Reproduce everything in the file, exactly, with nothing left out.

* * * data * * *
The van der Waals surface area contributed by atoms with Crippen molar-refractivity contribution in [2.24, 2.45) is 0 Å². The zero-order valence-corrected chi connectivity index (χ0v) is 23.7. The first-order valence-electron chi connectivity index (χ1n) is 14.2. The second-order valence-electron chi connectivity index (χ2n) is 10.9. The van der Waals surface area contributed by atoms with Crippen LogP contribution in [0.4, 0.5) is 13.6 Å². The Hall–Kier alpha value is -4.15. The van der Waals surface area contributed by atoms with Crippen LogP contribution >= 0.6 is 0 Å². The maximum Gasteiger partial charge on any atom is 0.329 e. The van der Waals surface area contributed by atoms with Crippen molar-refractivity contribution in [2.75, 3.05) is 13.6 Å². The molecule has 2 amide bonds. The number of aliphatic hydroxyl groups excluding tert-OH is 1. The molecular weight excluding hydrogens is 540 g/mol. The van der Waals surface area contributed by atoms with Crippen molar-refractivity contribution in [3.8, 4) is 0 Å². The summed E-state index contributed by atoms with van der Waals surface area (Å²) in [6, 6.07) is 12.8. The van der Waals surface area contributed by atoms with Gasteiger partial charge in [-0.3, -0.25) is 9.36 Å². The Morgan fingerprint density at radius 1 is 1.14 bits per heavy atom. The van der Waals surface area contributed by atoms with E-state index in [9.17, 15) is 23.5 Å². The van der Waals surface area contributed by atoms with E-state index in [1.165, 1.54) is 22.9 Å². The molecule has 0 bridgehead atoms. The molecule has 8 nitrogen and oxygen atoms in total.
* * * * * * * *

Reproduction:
The van der Waals surface area contributed by atoms with Crippen molar-refractivity contribution in [2.24, 2.45) is 0 Å². The zero-order valence-corrected chi connectivity index (χ0v) is 23.7. The first-order valence-electron chi connectivity index (χ1n) is 14.2. The second-order valence-electron chi connectivity index (χ2n) is 10.9. The van der Waals surface area contributed by atoms with Crippen LogP contribution in [0.4, 0.5) is 13.6 Å². The Hall–Kier alpha value is -4.15. The van der Waals surface area contributed by atoms with Crippen LogP contribution >= 0.6 is 0 Å². The maximum Gasteiger partial charge on any atom is 0.329 e. The van der Waals surface area contributed by atoms with Crippen molar-refractivity contribution in [2.75, 3.05) is 13.6 Å². The molecule has 2 amide bonds. The number of aliphatic hydroxyl groups excluding tert-OH is 1. The molecular weight excluding hydrogens is 540 g/mol. The van der Waals surface area contributed by atoms with Crippen molar-refractivity contribution in [3.8, 4) is 0 Å². The summed E-state index contributed by atoms with van der Waals surface area (Å²) in [6, 6.07) is 12.8. The van der Waals surface area contributed by atoms with Gasteiger partial charge in [-0.3, -0.25) is 9.36 Å². The Morgan fingerprint density at radius 1 is 1.14 bits per heavy atom. The van der Waals surface area contributed by atoms with E-state index in [9.17, 15) is 23.5 Å². The van der Waals surface area contributed by atoms with E-state index in [1.165, 1.54) is 22.9 Å². The molecule has 0 bridgehead atoms. The molecule has 8 nitrogen and oxygen atoms in total.